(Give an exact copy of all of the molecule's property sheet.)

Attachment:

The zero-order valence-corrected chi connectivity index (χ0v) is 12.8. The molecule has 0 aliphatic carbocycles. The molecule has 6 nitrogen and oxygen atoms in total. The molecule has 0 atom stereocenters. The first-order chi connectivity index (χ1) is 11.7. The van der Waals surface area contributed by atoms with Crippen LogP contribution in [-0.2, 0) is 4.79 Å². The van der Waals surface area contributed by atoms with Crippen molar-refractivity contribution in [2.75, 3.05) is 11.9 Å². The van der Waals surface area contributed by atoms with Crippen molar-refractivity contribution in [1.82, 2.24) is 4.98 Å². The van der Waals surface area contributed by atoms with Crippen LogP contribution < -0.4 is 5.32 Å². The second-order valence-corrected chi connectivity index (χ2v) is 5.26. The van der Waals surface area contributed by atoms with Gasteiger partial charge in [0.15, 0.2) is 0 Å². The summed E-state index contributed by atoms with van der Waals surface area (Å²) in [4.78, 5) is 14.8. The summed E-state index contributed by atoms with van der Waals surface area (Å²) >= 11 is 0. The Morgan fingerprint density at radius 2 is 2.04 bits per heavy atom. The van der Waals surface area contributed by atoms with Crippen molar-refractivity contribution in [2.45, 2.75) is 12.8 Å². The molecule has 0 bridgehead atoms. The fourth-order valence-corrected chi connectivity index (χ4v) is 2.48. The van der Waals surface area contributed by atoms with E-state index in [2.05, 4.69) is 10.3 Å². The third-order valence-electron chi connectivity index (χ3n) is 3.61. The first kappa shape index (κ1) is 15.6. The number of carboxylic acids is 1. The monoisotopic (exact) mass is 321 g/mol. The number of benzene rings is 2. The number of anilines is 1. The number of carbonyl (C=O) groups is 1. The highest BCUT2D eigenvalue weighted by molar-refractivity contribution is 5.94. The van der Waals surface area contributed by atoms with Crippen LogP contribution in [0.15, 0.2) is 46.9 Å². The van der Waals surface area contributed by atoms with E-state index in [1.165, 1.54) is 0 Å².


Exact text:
The zero-order valence-corrected chi connectivity index (χ0v) is 12.8. The molecule has 0 aliphatic carbocycles. The molecule has 6 nitrogen and oxygen atoms in total. The molecule has 0 atom stereocenters. The first-order chi connectivity index (χ1) is 11.7. The van der Waals surface area contributed by atoms with Crippen LogP contribution in [-0.2, 0) is 4.79 Å². The van der Waals surface area contributed by atoms with Crippen molar-refractivity contribution in [2.75, 3.05) is 11.9 Å². The van der Waals surface area contributed by atoms with Crippen molar-refractivity contribution in [1.82, 2.24) is 4.98 Å². The van der Waals surface area contributed by atoms with Crippen LogP contribution < -0.4 is 5.32 Å². The second-order valence-corrected chi connectivity index (χ2v) is 5.26. The van der Waals surface area contributed by atoms with Gasteiger partial charge in [0.15, 0.2) is 0 Å². The summed E-state index contributed by atoms with van der Waals surface area (Å²) in [4.78, 5) is 14.8. The summed E-state index contributed by atoms with van der Waals surface area (Å²) >= 11 is 0. The Morgan fingerprint density at radius 2 is 2.04 bits per heavy atom. The van der Waals surface area contributed by atoms with Crippen molar-refractivity contribution in [2.45, 2.75) is 12.8 Å². The molecule has 0 bridgehead atoms. The fourth-order valence-corrected chi connectivity index (χ4v) is 2.48. The van der Waals surface area contributed by atoms with E-state index in [2.05, 4.69) is 10.3 Å². The third-order valence-electron chi connectivity index (χ3n) is 3.61. The first kappa shape index (κ1) is 15.6. The number of carboxylic acids is 1. The monoisotopic (exact) mass is 321 g/mol. The number of benzene rings is 2. The number of anilines is 1. The number of carbonyl (C=O) groups is 1. The highest BCUT2D eigenvalue weighted by molar-refractivity contribution is 5.94. The van der Waals surface area contributed by atoms with Crippen LogP contribution in [0.15, 0.2) is 46.9 Å². The van der Waals surface area contributed by atoms with E-state index in [1.165, 1.54) is 0 Å².